US storms: What is it like to live in 'tornado alley'?
As the death toll continues to rise in the deadliest outbreak of storms the US has seen in 40 years, two community leaders who have experienced devastating twisters told the BBC what it is like to live in "tornado alley", and offer some advice to those hit by the recent storms.
In May 2007, Greensburg, in Kansas, was struck by a massive tornado. The town was almost entirely demolished and 12 people lost their lives.
One year later, Parkersburg, in Iowa, met a similar fate. Seven residents were killed and more than half the town was destroyed when extremely high speed winds tore a path right through the town.
Mayor Bob Dixson, Greensburg, Kansas
Warning sirens sounded on the evening of 4 May, just 20 minutes before the small town of Greensburg, Kansas, was hit by a devastating storm.
The twister's estimated 205mph (330km/h) winds demolished 95% of the city, levelling nearly every structure in its path.
Mr Dixson's home was among the wreckage but instead of cutting his losses, he says he knew right away he would stay and start over.
"This is my home. This is my lot. This is where I will rebuild. You can't live in fear or you'd never live anywhere," he says.
After the storm, Mr Dixon - who was elected mayor the following year - says he and his wife came up from their basement to find the roof, the walls and the doors had been pulled right off the house.
"My first thought," he says, "was: are we the only ones left?"
In the hours that followed, as they assessed the extent of the damage, he says it became clear that the whole town had been devastated, and that its residents had lost everything.
"But we still had each other and those relationships of faith, family and friends are what sustained us."
Having lived through it, he says he knows people in Alabama, and elsewhere in the US, just want to get back to normality. But, he says: "The old normal is gone. You'll never get it back. You have to find what we call here, the 'new-normal'."
Four years later, Greensburg, Kansas, is rebuilding as a "green city". The city council passed a law saying that all city buildings would have to be up to standards developed by the US Green Building Council, the first city in the US to do so.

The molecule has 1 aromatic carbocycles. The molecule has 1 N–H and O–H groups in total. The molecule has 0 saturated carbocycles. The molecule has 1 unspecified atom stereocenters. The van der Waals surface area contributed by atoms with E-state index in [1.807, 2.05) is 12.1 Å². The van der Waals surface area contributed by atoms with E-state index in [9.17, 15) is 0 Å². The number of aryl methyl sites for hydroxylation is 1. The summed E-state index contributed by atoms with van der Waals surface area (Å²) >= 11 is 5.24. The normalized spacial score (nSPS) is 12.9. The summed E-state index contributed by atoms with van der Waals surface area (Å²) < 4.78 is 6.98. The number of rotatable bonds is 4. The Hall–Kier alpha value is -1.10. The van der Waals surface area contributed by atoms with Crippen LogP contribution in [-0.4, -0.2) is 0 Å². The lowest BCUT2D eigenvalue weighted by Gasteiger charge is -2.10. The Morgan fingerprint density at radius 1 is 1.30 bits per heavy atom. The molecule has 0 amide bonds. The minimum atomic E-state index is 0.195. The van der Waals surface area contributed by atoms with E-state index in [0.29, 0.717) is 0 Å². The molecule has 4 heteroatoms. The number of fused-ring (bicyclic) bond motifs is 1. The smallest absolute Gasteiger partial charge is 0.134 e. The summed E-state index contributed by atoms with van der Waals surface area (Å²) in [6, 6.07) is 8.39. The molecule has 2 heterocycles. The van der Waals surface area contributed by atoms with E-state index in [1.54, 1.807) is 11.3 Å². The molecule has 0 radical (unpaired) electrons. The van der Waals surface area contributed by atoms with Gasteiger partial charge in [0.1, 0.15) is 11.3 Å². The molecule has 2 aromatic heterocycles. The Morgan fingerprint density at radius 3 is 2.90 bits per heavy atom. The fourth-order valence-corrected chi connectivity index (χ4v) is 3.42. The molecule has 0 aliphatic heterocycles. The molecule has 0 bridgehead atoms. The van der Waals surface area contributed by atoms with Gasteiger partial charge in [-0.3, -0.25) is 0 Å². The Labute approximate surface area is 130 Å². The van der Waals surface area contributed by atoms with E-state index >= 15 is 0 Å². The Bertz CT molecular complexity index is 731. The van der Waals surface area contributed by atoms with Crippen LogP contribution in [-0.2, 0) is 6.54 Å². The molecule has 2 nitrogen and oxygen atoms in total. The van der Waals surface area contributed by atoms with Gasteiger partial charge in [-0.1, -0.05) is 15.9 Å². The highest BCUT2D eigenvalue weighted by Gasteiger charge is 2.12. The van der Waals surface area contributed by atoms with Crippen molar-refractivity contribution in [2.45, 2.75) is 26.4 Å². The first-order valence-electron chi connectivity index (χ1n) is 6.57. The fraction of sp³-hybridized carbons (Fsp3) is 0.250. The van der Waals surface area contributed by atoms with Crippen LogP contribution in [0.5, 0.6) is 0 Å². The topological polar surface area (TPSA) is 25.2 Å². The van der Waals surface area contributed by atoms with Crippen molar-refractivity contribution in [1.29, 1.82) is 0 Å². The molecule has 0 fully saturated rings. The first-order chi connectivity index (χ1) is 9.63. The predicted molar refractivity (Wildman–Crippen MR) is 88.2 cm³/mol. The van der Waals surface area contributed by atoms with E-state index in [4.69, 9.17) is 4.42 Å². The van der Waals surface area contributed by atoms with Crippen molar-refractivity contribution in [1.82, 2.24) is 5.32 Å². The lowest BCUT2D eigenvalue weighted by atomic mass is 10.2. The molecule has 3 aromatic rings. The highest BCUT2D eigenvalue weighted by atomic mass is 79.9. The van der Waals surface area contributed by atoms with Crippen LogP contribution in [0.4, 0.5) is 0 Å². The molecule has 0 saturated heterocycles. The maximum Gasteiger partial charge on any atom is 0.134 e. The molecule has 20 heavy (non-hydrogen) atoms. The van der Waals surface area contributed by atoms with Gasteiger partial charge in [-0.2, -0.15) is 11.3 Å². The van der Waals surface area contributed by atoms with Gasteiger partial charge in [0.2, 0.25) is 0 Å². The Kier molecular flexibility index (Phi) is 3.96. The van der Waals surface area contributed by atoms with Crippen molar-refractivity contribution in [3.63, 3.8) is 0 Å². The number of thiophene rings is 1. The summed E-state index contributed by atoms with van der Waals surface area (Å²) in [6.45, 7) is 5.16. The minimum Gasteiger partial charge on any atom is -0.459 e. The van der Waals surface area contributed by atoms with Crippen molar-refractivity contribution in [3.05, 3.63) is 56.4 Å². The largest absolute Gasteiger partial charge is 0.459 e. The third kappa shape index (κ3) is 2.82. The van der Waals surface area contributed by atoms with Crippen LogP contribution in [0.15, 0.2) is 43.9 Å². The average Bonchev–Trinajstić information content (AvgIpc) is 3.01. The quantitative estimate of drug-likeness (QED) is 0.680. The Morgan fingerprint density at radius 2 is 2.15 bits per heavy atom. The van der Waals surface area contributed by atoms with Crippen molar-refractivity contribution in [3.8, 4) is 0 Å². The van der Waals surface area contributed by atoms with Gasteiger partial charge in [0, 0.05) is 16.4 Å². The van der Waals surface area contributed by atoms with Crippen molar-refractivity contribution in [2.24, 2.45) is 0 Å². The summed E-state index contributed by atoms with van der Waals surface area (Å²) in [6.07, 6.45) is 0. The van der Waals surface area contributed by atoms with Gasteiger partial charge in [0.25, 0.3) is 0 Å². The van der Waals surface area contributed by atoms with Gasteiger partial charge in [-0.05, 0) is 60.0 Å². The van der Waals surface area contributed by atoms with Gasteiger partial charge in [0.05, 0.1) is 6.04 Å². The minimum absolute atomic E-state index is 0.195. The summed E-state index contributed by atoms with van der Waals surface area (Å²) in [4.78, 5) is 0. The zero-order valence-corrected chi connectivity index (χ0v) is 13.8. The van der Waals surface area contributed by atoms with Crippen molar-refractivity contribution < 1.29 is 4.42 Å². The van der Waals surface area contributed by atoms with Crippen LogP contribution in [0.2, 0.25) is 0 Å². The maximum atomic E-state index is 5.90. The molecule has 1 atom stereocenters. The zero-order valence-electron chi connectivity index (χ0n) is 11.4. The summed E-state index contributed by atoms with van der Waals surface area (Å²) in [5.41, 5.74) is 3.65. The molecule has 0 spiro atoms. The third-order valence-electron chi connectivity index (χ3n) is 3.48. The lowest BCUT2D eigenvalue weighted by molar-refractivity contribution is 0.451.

So his advice to those people who will be making big decisions as they put their lives back together, is "take your time".
He says: "Don't make life decisions quickly. Think of the long-term ramifications as an individual or a community.
"What is the legacy you want to leave? Make sure as you rebuild you are building a better, stronger community."
Chris Luhring, former police chief, Parkersburg, Iowa
Parkersburg's city hall, high school, only grocery store, and gas station were flattened on 25 May 2008 when the small town in north-east Iowa was hit by the most powerful storm the state had seen in 32 years.
Chris Luhring, currently a city administrator in Parkersburg, was the police chief when the tornado struck.
Even as someone with the job of protecting the community and responding to disaster, he says, "nobody can anticipate this type of storm".
"We were aware of Greensburg," he says, "but we still couldn't imagine what would happen."
He has been watching events unfold across the south of the country this week, and he says even in the face of such awful devastation, it is important to hold on to one's strength.
"Our tornado had the ability to slow us down and to make us depressed. It's like being attacked by a bull, you can be killed by that bull or grab it by the horns and fight it off."
The advice he'd give to the communities and individuals affected by recent storms, is that "recovery is possible, never allow the doubt to sink into your mind that it's not possible".
"I've talked to communities who have been hit who say 'I don't know if we'll ever recover'," he says. "Well, if you think that you have already been beat."
As the city coped with the storm, Mr Luhring says, its "incident command system" was key.
The structure it organised to guide the response made sure "everybody is working towards the same goal, on the same page, from the firemen to the police to residents to the first responders".
Three years later, Parkersburg has largely been able to rebuild and recover from the catastrophe.
Mr Luhring, who lost his aunt in the storm, says the emotion does not go away.
"You always think what else could I have done? But you have to remember, everybody has limitations. You are not God. Neither am I."
Beyond the physical loss, what the storm took from the residents of Parkersburg, Mr Luhring says, is peace of mind.
"That feeling of safety is what has been taken away from people going through this right now," he says. "But they can do things to feel safe again."
After the storm, Mr Luhring adds: "We saw it as an opportunity to do things better and to show the world that recovery is possible.
"What I would say to community leaders today is that recovery is an option and you have to grasp it."